Finding the hidden meaning of Shemini Atzeres and Simchas Torah
What is the mysterious power of music? And how do we quantify the difference between the melodies that make us smile with tranquil joy, those that make us clap our hands, and those that make us leap to our feet and start to dance?
According to a study published in April by neuroscientists at Denmark’s Aarhus University, our dance reflex may have more to do with the beat that isn’t than with the beat that is.
“[It's] not the ones that have very little complexity and not the ones that had very, very high complexity,” Maria Witek, the study’s lead author, told NPR, “but the patterns that had a sort of a balance between predictability and complexity.”
In other words, songs that have layered rhythm — a repetitive underlying beat that merges with a syncopated pattern interrupted by rhythmic gaps — entice our minds to fill in those empty spaces with our own creative expressions. Too much regularity and the brain can find nothing to add; too little regularity and the brain can’t figure out how to engage.
This study may have a basis in Torah. The 18th Century Torah giant Rabbi Samson Rafael Hirsch defines the grammatical root rokad which we translate as “dance,” as having the connotation of skipping orfrolicking. There is an experimental playfulness that manifests itself in the natural human desire to fill in empty spaces, dark corners, and awkward silences. When we feel something is missing, our creative juices start flowing in ways that often have to be stemmed by our more cautious impulses and our better judgment. But we dare not stifle those inclinations, lest the fear of taking chances causes us to miss out on priceless opportunities. Always, we strive for balance.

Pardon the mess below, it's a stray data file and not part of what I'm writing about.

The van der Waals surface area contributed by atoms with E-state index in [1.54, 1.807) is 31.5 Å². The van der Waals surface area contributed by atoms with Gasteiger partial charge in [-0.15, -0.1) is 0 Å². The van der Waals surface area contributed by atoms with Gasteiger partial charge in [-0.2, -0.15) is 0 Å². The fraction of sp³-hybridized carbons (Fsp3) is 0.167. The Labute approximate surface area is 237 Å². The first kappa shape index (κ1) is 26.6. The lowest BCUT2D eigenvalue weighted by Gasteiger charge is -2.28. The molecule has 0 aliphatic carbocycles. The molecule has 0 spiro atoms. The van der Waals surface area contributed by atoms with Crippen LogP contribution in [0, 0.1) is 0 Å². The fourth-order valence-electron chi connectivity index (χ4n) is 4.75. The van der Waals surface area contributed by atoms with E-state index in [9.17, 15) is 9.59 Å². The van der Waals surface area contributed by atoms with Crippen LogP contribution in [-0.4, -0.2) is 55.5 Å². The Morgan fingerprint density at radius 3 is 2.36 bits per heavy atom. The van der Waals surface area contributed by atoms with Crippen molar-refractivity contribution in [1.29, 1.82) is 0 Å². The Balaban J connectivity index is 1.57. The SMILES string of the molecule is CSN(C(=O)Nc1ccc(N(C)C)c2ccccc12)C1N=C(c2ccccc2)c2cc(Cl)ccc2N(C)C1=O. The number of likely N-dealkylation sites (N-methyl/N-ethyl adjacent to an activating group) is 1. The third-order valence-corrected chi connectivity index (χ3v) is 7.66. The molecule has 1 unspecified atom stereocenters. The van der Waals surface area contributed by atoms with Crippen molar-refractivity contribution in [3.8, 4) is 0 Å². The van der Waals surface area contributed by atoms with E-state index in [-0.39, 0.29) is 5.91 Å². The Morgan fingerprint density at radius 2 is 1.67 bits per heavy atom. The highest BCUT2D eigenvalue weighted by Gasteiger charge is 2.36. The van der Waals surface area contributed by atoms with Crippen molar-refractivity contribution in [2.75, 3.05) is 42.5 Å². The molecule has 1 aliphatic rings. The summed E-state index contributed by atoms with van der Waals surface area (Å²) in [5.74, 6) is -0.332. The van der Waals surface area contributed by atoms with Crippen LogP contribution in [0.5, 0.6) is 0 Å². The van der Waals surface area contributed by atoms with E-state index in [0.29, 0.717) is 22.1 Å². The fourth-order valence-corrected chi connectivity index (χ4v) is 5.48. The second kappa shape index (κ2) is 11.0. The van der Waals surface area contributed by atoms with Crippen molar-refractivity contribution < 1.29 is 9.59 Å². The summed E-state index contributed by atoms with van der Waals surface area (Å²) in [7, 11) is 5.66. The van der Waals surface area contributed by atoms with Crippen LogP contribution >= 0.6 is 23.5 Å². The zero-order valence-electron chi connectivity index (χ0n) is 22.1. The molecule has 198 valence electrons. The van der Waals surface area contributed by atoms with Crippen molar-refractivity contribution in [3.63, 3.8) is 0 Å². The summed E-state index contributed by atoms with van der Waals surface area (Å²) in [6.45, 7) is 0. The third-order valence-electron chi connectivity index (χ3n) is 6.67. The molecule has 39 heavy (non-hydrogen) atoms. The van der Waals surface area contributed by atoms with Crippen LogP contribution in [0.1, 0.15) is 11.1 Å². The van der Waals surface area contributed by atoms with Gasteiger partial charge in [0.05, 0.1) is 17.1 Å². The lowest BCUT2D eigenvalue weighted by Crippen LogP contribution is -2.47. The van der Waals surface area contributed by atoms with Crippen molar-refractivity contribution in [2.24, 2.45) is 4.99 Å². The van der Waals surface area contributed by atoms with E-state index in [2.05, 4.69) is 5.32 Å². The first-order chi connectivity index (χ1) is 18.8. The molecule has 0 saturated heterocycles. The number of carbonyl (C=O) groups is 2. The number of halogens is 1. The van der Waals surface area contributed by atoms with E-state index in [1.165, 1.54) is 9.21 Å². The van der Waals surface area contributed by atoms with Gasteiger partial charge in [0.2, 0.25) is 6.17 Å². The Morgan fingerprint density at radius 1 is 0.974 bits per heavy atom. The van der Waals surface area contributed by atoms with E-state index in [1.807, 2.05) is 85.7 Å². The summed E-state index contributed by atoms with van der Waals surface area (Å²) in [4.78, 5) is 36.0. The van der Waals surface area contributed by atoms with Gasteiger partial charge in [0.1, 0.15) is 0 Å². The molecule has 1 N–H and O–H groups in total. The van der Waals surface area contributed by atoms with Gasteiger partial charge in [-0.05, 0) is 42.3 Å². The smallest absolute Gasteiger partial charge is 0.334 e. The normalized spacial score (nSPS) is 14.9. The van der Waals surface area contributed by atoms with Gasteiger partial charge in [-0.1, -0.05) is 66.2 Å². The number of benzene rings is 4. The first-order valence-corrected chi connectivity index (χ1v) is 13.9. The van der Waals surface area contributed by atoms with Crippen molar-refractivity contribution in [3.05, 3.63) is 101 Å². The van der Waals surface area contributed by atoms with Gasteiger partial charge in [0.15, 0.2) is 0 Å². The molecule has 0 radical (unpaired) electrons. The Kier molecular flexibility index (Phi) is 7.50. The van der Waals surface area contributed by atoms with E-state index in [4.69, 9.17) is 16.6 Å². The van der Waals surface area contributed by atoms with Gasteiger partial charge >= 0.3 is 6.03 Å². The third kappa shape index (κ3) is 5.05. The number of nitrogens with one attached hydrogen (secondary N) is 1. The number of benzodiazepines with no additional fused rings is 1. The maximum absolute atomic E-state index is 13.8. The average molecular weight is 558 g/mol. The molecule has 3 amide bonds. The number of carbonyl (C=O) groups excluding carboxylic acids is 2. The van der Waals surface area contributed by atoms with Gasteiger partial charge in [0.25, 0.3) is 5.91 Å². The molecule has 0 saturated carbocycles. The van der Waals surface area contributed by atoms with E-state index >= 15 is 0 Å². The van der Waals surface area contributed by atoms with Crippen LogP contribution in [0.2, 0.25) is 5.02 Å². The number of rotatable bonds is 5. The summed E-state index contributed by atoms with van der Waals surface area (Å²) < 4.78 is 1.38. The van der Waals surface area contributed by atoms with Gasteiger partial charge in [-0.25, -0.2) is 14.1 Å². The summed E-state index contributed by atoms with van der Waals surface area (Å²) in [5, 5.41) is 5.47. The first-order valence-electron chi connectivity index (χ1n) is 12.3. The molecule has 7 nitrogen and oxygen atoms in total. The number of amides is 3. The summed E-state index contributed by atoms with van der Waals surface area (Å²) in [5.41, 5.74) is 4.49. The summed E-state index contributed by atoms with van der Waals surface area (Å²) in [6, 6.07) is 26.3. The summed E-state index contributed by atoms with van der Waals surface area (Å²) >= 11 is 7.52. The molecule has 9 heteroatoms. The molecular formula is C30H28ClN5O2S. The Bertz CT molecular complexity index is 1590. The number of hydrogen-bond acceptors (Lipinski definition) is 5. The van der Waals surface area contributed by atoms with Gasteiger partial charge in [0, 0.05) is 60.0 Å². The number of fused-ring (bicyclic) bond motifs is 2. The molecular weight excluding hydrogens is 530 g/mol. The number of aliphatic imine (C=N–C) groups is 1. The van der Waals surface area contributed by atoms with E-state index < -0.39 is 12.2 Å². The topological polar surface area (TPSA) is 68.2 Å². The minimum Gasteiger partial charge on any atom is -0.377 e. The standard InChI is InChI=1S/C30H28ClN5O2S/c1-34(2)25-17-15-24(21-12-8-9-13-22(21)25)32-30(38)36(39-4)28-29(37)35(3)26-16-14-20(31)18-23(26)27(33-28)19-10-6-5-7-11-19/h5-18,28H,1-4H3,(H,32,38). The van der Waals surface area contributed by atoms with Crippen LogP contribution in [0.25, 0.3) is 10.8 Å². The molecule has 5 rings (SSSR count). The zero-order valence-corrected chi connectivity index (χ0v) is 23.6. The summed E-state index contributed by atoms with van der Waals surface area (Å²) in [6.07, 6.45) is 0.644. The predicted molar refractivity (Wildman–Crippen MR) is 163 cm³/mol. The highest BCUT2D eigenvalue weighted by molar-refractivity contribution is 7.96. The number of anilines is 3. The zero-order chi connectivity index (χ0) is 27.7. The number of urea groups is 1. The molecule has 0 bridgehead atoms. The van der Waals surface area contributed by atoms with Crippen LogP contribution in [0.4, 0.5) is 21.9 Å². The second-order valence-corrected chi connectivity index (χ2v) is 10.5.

Traditionally, rokad means to dance in a circle, symbolizing the coming together of beginnings and endings, the totality of the human condition as bounded by the circumference of the material world, and our interdependence upon one another in fulfillment of a shared destiny. There is a sense of completion in a circle, of restored unity and achieved purpose. We dance with joy upon attaining the feeling of security that comes from filling in the gaps, tying off loose ends, and imposing order on chaos; we revel in the blended satisfaction of finishing one task in preparation for the new mission that lies ahead.
A collection of insightful Torah essays that will change the way you look at the world and at yourself.
A Crucible for Silver
Forging a brighter future for our children and ourselves
By Rabbi Yonason Goldson
Read the title essay here.
Available at Block Yeshiva High School, the Kollel bookstore, or from the author
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On the afternoon of September 18th, a teenage driver lost control of his SUV as he sped down Salt Lake City’s Indiana Avenue. The GMC Yukon tore through the safety barrier, went airborne into a ravine, and landed upside down in three feet of water and the bottom of the gully. Dazed or unconscious, strapped in by their seat belts, the driver and his two passengers had minutes before they would drown.